Against the Wind–Tips for Running on a Windy Day
Maybe it’s just a Maryland thing but it seems the no matter in which direction I’m running, the wind is always in my face. Honestly, I would rather run in snow or rain than wind any day.
But, it’s important to train in all types of weather conditions in case race day is windy, wet or snowy. There are some things you can do however to better prepare yourself for training and/or racing in the wind.
What is the (energy) cost of running in the wind?
If you are like me, you find running in the wind exhausting. But is it really that bad or do I make it worse because I dread it so much?
Turns out that running in the wind IS exhausting as proven by British researcher L.C. Pugh in 1971. His study, the findings of which were published in The Journal of Physiology, showed that oxygen consumption, and so consequently energy cost, increased with the square of wind velocity. So, for instance, running into a 10-mile-per-hour wind uses four times the energy than running into a 5-mile-per-hour wind.
Additionally, Pugh’s research found that running behind another runner who is bearing the brunt of the wind—known as drafting—decreases wind resistance by 80%, which translates into a 6% decrease in oxygen consumption.
Batten down the hatches!
Of course, if the wind is such that it has the potential to bring down tree limbs and power lines, you are wise to stay indoors and hit the treadmill or head to the gym for your workout. Dangerous blizzard- or hurricane-force winds are going to cancel any road race so don’t even attempt to train through life-threatening conditions. Learning to run and race in the wind is important, to a point.
Pick the right course
Although it won’t help you learn to run in windy conditions, if the circumstances are necessary, you may try to avoid the wind. Maybe you had a tough workout the previous day or maybe you are recovering from or running through an injury and you aren’t up for the extra work of running into the wind. If you don’t want to stay inside on the treadmill, you might opt for a route that is at least somewhat sheltered from the wind. If the winds aren’t too strong, a tree-lined street or trail can offer some respite from a steady wind. Maybe your local high school or college track is surrounded by trees, which can offer a bit of a windbreak.
If you can, particularly in cold weather, pick a course with the wind at your face on the way out when you are less tired and the wind at your back on the way home.
Tips for running in the wind efficiently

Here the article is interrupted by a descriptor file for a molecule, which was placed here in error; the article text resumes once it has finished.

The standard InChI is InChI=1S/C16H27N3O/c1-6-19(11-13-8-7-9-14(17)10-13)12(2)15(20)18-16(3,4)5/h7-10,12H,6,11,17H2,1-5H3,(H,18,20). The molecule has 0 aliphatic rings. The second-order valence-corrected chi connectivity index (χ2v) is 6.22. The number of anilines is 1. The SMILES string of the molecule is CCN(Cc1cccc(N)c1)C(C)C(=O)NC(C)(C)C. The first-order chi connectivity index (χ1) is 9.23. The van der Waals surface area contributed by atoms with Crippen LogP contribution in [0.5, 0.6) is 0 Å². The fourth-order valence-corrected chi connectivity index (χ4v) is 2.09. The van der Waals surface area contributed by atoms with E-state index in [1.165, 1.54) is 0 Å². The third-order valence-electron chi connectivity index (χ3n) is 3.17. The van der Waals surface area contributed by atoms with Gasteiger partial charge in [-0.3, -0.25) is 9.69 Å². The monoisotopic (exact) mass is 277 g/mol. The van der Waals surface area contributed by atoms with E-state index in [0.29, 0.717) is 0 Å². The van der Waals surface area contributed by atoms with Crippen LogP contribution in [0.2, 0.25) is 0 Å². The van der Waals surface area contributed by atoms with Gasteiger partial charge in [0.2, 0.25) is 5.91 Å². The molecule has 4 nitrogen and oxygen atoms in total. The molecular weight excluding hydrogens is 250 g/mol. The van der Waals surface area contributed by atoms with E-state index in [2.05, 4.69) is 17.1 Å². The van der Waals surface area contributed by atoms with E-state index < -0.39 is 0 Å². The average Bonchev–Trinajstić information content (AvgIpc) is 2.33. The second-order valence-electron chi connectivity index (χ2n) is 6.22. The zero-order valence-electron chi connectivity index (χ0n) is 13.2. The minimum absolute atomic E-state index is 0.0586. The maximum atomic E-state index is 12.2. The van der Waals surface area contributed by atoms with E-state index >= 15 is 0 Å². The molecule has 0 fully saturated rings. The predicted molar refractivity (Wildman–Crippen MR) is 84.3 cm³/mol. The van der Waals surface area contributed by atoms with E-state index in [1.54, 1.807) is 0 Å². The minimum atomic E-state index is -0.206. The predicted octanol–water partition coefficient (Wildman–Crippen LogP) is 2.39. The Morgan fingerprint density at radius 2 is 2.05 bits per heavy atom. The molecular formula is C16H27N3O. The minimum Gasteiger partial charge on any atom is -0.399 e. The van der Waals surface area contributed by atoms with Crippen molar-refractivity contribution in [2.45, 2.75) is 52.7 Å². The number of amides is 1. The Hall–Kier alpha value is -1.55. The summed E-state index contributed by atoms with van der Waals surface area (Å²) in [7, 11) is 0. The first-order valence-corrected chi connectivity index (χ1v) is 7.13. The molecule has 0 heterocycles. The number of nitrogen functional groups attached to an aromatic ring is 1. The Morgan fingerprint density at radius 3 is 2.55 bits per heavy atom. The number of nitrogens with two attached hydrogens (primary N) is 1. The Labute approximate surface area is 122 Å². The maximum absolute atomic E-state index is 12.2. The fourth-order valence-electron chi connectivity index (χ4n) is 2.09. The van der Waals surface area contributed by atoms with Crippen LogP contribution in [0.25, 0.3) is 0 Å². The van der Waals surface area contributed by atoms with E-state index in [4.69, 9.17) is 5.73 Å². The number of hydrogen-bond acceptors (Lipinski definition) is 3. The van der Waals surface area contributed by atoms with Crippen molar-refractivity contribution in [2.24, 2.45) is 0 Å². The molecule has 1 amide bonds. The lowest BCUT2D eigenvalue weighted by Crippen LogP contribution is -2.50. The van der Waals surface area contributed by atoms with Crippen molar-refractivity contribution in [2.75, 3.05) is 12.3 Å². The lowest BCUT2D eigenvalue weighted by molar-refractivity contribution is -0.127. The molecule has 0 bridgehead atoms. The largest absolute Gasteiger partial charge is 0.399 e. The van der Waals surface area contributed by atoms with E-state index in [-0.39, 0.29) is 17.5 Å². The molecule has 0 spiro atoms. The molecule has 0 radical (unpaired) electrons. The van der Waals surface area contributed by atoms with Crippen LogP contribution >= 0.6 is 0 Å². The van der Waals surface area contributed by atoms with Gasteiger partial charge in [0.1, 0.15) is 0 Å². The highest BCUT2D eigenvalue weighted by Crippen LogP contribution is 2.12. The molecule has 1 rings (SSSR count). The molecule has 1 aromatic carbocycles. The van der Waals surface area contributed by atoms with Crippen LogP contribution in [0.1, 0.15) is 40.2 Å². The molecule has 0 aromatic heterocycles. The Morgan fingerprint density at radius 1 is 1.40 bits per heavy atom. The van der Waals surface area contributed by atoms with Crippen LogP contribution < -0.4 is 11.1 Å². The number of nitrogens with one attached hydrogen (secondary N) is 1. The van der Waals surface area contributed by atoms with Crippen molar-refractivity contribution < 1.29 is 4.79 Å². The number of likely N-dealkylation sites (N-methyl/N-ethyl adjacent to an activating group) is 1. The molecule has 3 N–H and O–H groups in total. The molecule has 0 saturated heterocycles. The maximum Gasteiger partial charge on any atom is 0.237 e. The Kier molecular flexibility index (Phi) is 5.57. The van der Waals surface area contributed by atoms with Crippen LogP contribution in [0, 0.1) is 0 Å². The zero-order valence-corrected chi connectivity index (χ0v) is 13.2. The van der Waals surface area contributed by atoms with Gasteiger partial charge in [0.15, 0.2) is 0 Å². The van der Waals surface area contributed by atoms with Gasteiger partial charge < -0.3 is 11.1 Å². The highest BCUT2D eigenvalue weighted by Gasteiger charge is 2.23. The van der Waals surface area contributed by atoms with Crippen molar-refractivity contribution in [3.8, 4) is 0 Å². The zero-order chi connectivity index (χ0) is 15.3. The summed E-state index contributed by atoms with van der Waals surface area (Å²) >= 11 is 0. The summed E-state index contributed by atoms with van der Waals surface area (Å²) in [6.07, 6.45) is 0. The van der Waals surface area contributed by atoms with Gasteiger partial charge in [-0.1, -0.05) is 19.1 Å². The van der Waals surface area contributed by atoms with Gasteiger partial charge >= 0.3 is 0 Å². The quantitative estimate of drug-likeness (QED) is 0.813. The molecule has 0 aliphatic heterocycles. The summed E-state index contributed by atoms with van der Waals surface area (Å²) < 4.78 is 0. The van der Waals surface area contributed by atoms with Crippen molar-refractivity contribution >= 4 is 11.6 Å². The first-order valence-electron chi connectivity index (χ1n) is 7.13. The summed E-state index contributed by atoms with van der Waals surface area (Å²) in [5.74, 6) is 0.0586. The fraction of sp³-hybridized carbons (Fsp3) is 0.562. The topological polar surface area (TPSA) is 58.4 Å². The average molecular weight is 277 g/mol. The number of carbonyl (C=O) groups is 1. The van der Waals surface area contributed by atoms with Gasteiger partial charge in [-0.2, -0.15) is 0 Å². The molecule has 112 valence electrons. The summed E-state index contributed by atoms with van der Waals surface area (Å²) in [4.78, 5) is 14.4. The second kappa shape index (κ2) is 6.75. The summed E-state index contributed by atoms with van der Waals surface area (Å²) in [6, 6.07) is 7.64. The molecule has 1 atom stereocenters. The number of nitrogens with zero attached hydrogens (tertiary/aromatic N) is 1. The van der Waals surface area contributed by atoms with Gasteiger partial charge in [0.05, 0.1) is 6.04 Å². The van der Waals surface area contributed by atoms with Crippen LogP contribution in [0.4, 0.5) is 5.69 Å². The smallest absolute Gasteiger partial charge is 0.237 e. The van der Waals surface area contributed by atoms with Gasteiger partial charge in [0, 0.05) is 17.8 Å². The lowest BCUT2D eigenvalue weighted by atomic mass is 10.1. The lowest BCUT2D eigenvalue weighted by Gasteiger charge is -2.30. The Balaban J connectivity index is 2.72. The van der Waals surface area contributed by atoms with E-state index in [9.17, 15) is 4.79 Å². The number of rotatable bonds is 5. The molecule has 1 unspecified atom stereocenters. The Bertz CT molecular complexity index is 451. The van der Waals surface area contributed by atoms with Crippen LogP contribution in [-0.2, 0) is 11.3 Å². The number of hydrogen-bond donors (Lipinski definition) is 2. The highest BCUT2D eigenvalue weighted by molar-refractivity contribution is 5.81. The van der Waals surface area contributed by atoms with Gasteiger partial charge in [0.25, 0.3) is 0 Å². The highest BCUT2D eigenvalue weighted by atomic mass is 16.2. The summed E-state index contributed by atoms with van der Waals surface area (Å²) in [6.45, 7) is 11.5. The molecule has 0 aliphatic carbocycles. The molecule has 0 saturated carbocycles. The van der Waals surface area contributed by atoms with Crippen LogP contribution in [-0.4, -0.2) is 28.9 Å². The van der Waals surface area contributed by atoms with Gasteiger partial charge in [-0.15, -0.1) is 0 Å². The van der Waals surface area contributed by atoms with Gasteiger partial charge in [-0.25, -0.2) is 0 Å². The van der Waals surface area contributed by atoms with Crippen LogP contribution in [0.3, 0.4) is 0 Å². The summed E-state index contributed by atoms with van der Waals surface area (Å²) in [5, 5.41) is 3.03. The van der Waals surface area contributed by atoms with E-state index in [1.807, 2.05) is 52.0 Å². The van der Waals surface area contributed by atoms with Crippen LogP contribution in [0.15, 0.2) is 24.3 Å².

Is this even possible if you aren’t drafting behind someone? Although you can’t entirely negate the difficulty of running in the wind, there are certain things that you can do to maintain the running economy and energy expenditure on a windy run.
In won’t be easy and you might have to remind yourself periodically, but try to relax on a windy run. When you run into the wind, you tend to hunch over as you bolster yourself against being blown about. Lean slightly into the wind and relax your upper body so your back, shoulders, and neck don’t get tight. Tension will make you tire faster so running as relaxed as possible—both in body and mind—will make a positive difference.
Dress appropriately for a windy day. Moisture-wicking, close-fitting clothes are a better option than garments that are loose and that will flap in the wind, making resistance even greater. Likewise, a close-fitting beanie type of hat or an earband/headband is better options than a hat with a bill like a baseball hat or a visor. Wind can blow under a hat’s bill, making it hard to keep on. If you have long hair, tying it up or back can make you a bit more aerodynamic and you won’t have hair whipping in front of your face which can also make it difficult to see.
If you are able, run with a group or at least another running buddy. That way you can take turns drafting behind one another to decrease wind resistance for a time. Since your need for oxygen decreases when you are drafting, you will enjoy a periodic bump in efficiency, which can translate into a more relaxed run or race.
Change your mind
I will admit that most of the dread I feel before heading out on a windy run has to do with my mindset. I know what’s coming so with each guest I tense my body to brace myself against it. Sometimes I even curse a little. No wonder every step feels like I’m plodding through quicksand…uphill.
It may be hard at first but try to embrace it both mentally and physically. Think of a windy run as the resistance workout it is. Why do you think they sell those speed chutes to simulate wind resistance?
When you are running in the wind, focus on effort rather than pace since you will most likely be at least a bit slower than usual. I do this with the athletes I coach when certain weather conditions, especially winter wind, make hitting a specific time or pace difficult. I would rather have them complete the workout at a slower pace rather than quit halfway through because the pace was too difficult to maintain and they became fatigued earlier than expected.
Training in windy conditions can make you mentally tougher and better prepare you for race days when the conditions aren’t ideal. You will be more flexible and able to adjust your race-day plan to accommodate for those conditions be it wind, rain, snow or a combination of them.
It may not be always at your back but with preparation and a positive mindset you can turn a windy run to your advantage, giving credence to the saying “run like the wind.”
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